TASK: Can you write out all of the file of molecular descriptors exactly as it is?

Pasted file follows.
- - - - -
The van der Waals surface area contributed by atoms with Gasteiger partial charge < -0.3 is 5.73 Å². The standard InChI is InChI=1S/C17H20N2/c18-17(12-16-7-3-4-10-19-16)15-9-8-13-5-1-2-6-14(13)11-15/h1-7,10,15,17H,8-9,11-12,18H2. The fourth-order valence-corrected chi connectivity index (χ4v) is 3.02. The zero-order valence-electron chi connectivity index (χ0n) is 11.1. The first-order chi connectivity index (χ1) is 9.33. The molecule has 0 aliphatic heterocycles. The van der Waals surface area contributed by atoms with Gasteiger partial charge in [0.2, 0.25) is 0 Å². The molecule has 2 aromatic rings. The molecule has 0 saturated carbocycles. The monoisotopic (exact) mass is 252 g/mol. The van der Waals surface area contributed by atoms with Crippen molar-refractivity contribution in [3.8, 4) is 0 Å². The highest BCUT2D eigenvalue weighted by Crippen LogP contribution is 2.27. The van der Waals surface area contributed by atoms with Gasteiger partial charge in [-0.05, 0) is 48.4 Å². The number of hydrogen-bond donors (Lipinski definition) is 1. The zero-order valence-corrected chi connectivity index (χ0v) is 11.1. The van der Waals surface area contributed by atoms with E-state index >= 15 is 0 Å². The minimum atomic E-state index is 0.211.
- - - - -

The van der Waals surface area contributed by atoms with Gasteiger partial charge < -0.3 is 5.73 Å². The standard InChI is InChI=1S/C17H20N2/c18-17(12-16-7-3-4-10-19-16)15-9-8-13-5-1-2-6-14(13)11-15/h1-7,10,15,17H,8-9,11-12,18H2. The fourth-order valence-corrected chi connectivity index (χ4v) is 3.02. The zero-order valence-electron chi connectivity index (χ0n) is 11.1. The first-order chi connectivity index (χ1) is 9.33. The molecule has 0 aliphatic heterocycles. The van der Waals surface area contributed by atoms with Gasteiger partial charge in [0.2, 0.25) is 0 Å². The molecule has 2 aromatic rings. The molecule has 0 saturated carbocycles. The monoisotopic (exact) mass is 252 g/mol. The van der Waals surface area contributed by atoms with Crippen molar-refractivity contribution in [3.8, 4) is 0 Å². The highest BCUT2D eigenvalue weighted by Crippen LogP contribution is 2.27. The van der Waals surface area contributed by atoms with Gasteiger partial charge in [-0.05, 0) is 48.4 Å². The number of hydrogen-bond donors (Lipinski definition) is 1. The zero-order valence-corrected chi connectivity index (χ0v) is 11.1. The van der Waals surface area contributed by atoms with E-state index >= 15 is 0 Å². The minimum atomic E-state index is 0.211.